Christmas Unites a Divided Iraq

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Parliament’s unanimous vote to make Jesus’ birth an annual holiday succeeds where other national holidays have failed.

Seventeen years since the fall of Saddam Hussein, the fractious Iraqi nation—divided mostly between Sunni, Shiite, and Kurdish Muslims—remains unable to agree on a national day.

But they can agree on Christmas.

Last week, the parliament unanimously passed a law to make Christmas a “national holiday, with annual frequency.”

The latter phrase gave great “joy and satisfaction” to Cardinal Louis Raphael Sako, patriarch of the Chaldean Catholic Church. Last October, he presented an official request to Iraqi President Barham Salih to make Christmas a permanent public holiday.

“Today Christmas is truly a celebration for all Iraqis,” said Basilio Yaldo, bishop of Baghdad and Sako’s close associate. “This is a message of great value and hope.”

In 2008, the government declared Christmas a “one-time holiday.”

In 2018, the parliament amended the law to make Christmas for all citizens.

But after each occasion, it was not renewed.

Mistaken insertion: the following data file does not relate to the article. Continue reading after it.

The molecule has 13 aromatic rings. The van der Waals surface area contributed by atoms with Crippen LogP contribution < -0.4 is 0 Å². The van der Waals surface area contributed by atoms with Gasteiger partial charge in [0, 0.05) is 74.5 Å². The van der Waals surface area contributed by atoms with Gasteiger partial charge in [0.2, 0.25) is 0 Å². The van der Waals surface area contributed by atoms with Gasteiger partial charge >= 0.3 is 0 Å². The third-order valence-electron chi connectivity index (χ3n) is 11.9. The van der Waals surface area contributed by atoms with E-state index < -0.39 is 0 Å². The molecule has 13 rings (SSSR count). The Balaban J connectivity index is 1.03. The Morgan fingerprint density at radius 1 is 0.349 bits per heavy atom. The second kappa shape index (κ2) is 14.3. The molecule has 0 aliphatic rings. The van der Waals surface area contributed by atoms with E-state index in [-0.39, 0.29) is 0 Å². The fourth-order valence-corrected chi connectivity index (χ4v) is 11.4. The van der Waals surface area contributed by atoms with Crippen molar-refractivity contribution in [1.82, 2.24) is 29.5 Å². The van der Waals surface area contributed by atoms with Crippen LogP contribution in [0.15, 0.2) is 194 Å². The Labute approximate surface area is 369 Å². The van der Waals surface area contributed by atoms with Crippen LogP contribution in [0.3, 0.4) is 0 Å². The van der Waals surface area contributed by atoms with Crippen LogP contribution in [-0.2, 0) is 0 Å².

“The declaration is beautiful, but it is very late,” said Ashur Eskrya, president of the Assyrian Aid Society–Iraq.

“But our trouble is not in holidays, it is in the situation of our people.”

The Christian population of Iraq numbered roughly 1.4 million prior to the US invasion. Today, following years of war and the ISIS insurgency, Christians are estimated at less than 250,000.

Land appropriation continues in the Nineveh Plains, Eskrya said. And Christians suffer with all Iraqis the deterioration of the economy amid COVID-19 restrictions.

Christian Iraqis were always allowed to celebrate Christmas themselves, he said. Those who worked for the government received two days off—and three for Easter.

Eskrya lives …

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